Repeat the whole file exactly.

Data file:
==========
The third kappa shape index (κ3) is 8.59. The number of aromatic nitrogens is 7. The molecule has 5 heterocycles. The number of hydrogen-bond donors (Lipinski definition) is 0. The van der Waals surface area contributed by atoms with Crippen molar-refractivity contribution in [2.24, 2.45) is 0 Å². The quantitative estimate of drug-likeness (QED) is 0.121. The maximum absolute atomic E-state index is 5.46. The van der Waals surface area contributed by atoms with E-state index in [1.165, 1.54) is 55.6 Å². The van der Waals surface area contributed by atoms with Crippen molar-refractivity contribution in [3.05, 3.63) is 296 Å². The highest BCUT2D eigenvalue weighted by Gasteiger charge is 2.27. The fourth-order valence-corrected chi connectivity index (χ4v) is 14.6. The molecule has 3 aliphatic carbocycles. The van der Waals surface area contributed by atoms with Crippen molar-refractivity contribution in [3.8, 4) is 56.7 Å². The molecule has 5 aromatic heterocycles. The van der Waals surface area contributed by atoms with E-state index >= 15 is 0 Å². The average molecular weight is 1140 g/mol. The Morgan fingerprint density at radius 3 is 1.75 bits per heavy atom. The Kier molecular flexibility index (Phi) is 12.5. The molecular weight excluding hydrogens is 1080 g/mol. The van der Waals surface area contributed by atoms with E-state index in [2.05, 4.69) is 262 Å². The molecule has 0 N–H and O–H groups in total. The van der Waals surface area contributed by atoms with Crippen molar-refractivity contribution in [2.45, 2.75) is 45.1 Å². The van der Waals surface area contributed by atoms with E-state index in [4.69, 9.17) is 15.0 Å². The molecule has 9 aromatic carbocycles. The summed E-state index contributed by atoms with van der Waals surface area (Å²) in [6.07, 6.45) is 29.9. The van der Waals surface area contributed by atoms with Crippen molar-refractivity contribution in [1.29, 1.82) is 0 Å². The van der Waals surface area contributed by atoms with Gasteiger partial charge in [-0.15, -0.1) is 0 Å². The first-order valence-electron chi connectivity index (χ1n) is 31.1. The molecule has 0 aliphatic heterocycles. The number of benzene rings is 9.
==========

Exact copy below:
The third kappa shape index (κ3) is 8.59. The number of aromatic nitrogens is 7. The molecule has 5 heterocycles. The number of hydrogen-bond donors (Lipinski definition) is 0. The van der Waals surface area contributed by atoms with Crippen molar-refractivity contribution in [2.24, 2.45) is 0 Å². The quantitative estimate of drug-likeness (QED) is 0.121. The maximum absolute atomic E-state index is 5.46. The van der Waals surface area contributed by atoms with E-state index in [1.165, 1.54) is 55.6 Å². The van der Waals surface area contributed by atoms with Crippen molar-refractivity contribution in [3.05, 3.63) is 296 Å². The highest BCUT2D eigenvalue weighted by Gasteiger charge is 2.27. The fourth-order valence-corrected chi connectivity index (χ4v) is 14.6. The molecule has 3 aliphatic carbocycles. The van der Waals surface area contributed by atoms with Crippen molar-refractivity contribution in [3.8, 4) is 56.7 Å². The molecule has 5 aromatic heterocycles. The van der Waals surface area contributed by atoms with E-state index >= 15 is 0 Å². The average molecular weight is 1140 g/mol. The Morgan fingerprint density at radius 3 is 1.75 bits per heavy atom. The Kier molecular flexibility index (Phi) is 12.5. The molecular weight excluding hydrogens is 1080 g/mol. The van der Waals surface area contributed by atoms with E-state index in [2.05, 4.69) is 262 Å². The molecule has 0 N–H and O–H groups in total. The van der Waals surface area contributed by atoms with Crippen molar-refractivity contribution in [2.45, 2.75) is 45.1 Å². The van der Waals surface area contributed by atoms with E-state index in [4.69, 9.17) is 15.0 Å². The molecule has 9 aromatic carbocycles. The summed E-state index contributed by atoms with van der Waals surface area (Å²) in [6.07, 6.45) is 29.9. The van der Waals surface area contributed by atoms with Crippen molar-refractivity contribution in [1.29, 1.82) is 0 Å². The van der Waals surface area contributed by atoms with Gasteiger partial charge in [-0.15, -0.1) is 0 Å². The first-order valence-electron chi connectivity index (χ1n) is 31.1. The molecule has 0 aliphatic heterocycles. The number of benzene rings is 9.